Basic SEO tactics still apply – video optimization really uses mainstream search optimization

Write a relevant, but catchy, video title: Use related key phrases that is relevant to your product, service or brand.

Optimize with tags: Tag your video with key phrases that people are likely to use or based on keyword research. No need to hold back on tags.

Don’t forget your video file name and meta description: Use keywords in your video file name. And don’t forget your thumbnails too.

Develop inbound and cross links: Use keywords as anchor text to link to your video from other areas of your site.

Provide transcripts: This may be difficult to put right on the page, but you could provide an outline of the transcript with the option to download the full version. This helps optimize the copy on the page.

Video best practices help with marketing and SEO

Keep videos short: Rule of thumb is five minutes max online. 1-3 minute segments is better. If it’s a longer segment, break it out into multiple clips. Use good titles and tags, and provide thumbnails for each segment with descriptive highlights. It’s easier for users to pick up where they left off without having to go back to the beginning. Also it offers the opportunity to use more keywords, and helps when users are viewing video on mobile devices.

Use video as an entry point to your other content: Post videos on YouTube, vMix, FaceBook, etc. to provide links back to your site and other content.

YouTube it: YouTube own more than half of all video traffic online. If you post to any user-generated video site make it YouTube. Video search engines are already there, including Google.

Try the Google Video Upload Program: it’s a great tool to upload batch video.

Provide a video sitemap.

Syndicate your video with RSS: Use a publishing tool that supports a Media RSS output, and the optional Media RSS enclosures related to SEO. The most important fields for optimizing video data are the title, description, and keywords.

Offer social bookmarking tools: Provide icons and options to digg, StumbleUpon, delicious, technorati (for blogs), Facebook, etc.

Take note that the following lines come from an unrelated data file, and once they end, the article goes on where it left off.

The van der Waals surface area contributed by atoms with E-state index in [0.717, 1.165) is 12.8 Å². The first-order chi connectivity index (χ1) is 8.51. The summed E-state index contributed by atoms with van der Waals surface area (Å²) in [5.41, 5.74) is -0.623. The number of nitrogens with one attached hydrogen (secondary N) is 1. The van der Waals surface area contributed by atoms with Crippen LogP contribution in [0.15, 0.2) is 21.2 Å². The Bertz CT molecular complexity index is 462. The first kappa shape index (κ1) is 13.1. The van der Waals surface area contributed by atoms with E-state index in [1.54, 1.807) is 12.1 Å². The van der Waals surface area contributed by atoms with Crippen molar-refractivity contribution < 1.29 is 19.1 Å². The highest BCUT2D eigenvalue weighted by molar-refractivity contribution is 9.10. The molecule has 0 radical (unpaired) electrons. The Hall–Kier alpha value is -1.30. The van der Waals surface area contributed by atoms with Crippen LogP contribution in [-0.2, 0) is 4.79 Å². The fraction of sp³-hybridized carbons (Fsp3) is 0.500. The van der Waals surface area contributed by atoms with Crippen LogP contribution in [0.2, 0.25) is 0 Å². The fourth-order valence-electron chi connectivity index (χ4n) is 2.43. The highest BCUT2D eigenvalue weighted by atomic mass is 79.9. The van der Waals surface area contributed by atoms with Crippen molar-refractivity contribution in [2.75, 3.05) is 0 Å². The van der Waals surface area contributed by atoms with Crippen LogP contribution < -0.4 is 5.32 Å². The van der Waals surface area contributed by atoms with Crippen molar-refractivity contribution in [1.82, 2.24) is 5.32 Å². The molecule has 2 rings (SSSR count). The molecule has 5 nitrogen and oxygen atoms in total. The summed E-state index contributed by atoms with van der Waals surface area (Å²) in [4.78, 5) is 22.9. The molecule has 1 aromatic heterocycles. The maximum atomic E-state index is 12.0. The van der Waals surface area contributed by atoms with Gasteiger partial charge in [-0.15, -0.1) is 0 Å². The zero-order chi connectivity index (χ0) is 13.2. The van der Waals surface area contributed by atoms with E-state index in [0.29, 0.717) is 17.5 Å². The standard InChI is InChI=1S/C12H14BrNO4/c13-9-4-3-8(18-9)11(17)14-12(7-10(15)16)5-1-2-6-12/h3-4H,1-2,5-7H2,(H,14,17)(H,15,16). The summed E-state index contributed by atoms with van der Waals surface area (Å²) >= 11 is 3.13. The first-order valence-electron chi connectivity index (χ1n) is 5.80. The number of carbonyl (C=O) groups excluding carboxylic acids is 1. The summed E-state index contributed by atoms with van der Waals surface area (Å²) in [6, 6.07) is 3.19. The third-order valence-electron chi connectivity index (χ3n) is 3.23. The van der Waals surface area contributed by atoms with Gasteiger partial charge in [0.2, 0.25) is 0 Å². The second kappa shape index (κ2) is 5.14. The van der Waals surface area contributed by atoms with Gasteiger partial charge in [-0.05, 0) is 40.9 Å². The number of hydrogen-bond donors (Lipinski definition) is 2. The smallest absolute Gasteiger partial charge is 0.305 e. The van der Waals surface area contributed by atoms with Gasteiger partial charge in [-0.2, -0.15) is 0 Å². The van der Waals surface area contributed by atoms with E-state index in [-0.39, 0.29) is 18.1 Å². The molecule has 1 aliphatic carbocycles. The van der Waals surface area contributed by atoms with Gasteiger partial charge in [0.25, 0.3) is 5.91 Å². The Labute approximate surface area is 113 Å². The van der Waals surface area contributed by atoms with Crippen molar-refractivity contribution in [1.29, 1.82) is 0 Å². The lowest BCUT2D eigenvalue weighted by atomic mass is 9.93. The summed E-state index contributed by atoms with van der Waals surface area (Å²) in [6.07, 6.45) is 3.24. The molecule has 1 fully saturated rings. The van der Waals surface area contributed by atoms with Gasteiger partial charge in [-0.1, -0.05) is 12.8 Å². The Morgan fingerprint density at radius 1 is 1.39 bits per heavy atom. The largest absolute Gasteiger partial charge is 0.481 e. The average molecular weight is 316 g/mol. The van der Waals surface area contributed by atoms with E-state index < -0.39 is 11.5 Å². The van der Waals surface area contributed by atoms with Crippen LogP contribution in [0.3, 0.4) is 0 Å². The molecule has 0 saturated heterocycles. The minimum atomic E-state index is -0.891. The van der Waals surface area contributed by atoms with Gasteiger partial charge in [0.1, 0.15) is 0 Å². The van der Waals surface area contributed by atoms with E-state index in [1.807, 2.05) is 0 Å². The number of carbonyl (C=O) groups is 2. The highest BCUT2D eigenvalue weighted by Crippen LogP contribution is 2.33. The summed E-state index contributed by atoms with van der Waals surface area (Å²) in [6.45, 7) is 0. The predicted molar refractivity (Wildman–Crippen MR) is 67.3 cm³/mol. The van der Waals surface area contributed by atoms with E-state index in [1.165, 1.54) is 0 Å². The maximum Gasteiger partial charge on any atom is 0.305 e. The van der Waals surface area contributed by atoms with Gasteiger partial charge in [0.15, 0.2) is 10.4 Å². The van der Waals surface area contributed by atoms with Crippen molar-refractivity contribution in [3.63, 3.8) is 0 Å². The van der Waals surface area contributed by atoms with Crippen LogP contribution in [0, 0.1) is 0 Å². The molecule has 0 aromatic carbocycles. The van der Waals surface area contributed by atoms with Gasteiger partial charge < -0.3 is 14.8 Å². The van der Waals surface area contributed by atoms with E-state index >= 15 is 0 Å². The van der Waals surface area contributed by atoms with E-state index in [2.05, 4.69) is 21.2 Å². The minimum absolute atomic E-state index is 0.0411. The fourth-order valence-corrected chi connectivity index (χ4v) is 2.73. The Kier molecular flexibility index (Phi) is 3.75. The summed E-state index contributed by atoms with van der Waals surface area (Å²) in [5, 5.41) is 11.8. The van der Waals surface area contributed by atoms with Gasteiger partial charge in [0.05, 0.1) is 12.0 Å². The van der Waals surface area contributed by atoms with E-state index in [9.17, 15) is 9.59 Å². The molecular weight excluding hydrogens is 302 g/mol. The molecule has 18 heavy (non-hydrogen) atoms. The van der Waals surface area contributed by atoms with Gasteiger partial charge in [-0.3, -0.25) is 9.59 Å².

Be viral: Provide the option for users to embed the video code onto their own site.

Brand your video: You’re going through the trouble of creating the video and syndicating it, make it yours and put your logo on it.

Allow comments AND ratings: Videos that receive higher ratings from users are the ones that users tend to favorite and save.

Measurement – who is watching your video and how often?

Now that your video is well-optimized, it’s time to do some tracking. Segments you want to measure for video activity include:

– Overall and individual time spent
– Most watched videos
– Videos with both the highest conversion rate (call-to-action) and the highest abandonment rate
– Failure rates (number of people who could not open the video in their browser)
– If you capture ratings and comments, include the most popular videos with the most feedback.

If you can, create a special section for your video content (subdomain, video site map, video archive on your site, etc.), in order to track how many people are watching your videos. Any web analytics software package can measure this, including Google Analytics. And ifyou use FeedBurner for RSS, it offers trackable items the free package, including measuring total subscribers and total downloads.

Need more? Check out other these sources:

SearchEngineWatch.com

BruceClay.com

SEO-Space.com

SearchEngineLand.com

There are many more, please share.